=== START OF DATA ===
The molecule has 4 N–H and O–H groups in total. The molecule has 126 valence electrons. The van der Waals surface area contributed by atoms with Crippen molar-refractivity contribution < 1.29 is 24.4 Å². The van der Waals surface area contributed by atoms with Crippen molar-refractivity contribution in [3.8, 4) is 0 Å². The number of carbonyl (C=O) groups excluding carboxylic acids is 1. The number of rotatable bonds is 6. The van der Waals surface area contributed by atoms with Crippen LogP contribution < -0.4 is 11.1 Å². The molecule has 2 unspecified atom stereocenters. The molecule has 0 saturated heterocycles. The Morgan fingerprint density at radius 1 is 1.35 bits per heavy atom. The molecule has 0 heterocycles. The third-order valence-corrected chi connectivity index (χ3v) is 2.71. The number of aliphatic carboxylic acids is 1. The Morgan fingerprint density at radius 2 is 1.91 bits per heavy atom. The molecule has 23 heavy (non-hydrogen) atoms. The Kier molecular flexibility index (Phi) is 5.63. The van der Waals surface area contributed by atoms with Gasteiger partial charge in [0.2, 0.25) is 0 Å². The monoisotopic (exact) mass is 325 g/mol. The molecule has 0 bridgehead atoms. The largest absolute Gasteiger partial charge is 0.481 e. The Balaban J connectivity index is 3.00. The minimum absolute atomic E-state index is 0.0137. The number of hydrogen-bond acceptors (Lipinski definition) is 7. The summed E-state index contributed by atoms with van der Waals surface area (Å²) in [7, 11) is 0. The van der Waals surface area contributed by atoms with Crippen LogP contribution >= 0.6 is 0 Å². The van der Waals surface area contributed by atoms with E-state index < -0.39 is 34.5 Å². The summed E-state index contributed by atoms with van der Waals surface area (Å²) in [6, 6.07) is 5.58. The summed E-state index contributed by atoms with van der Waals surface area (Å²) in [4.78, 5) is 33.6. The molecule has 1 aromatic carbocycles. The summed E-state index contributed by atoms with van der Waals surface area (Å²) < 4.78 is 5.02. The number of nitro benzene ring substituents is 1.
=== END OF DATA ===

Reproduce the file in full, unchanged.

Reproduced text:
The molecule has 4 N–H and O–H groups in total. The molecule has 126 valence electrons. The van der Waals surface area contributed by atoms with Crippen molar-refractivity contribution < 1.29 is 24.4 Å². The van der Waals surface area contributed by atoms with Crippen molar-refractivity contribution in [3.8, 4) is 0 Å². The number of carbonyl (C=O) groups excluding carboxylic acids is 1. The number of rotatable bonds is 6. The van der Waals surface area contributed by atoms with Crippen LogP contribution < -0.4 is 11.1 Å². The molecule has 2 unspecified atom stereocenters. The molecule has 0 saturated heterocycles. The Morgan fingerprint density at radius 1 is 1.35 bits per heavy atom. The molecule has 0 heterocycles. The third-order valence-corrected chi connectivity index (χ3v) is 2.71. The number of aliphatic carboxylic acids is 1. The Morgan fingerprint density at radius 2 is 1.91 bits per heavy atom. The molecule has 23 heavy (non-hydrogen) atoms. The Kier molecular flexibility index (Phi) is 5.63. The van der Waals surface area contributed by atoms with Gasteiger partial charge in [0.2, 0.25) is 0 Å². The monoisotopic (exact) mass is 325 g/mol. The molecule has 0 bridgehead atoms. The largest absolute Gasteiger partial charge is 0.481 e. The Balaban J connectivity index is 3.00. The minimum absolute atomic E-state index is 0.0137. The number of hydrogen-bond acceptors (Lipinski definition) is 7. The summed E-state index contributed by atoms with van der Waals surface area (Å²) in [7, 11) is 0. The van der Waals surface area contributed by atoms with Crippen LogP contribution >= 0.6 is 0 Å². The van der Waals surface area contributed by atoms with E-state index < -0.39 is 34.5 Å². The summed E-state index contributed by atoms with van der Waals surface area (Å²) in [6, 6.07) is 5.58. The summed E-state index contributed by atoms with van der Waals surface area (Å²) in [4.78, 5) is 33.6. The molecule has 1 aromatic carbocycles. The summed E-state index contributed by atoms with van der Waals surface area (Å²) < 4.78 is 5.02. The number of nitro benzene ring substituents is 1.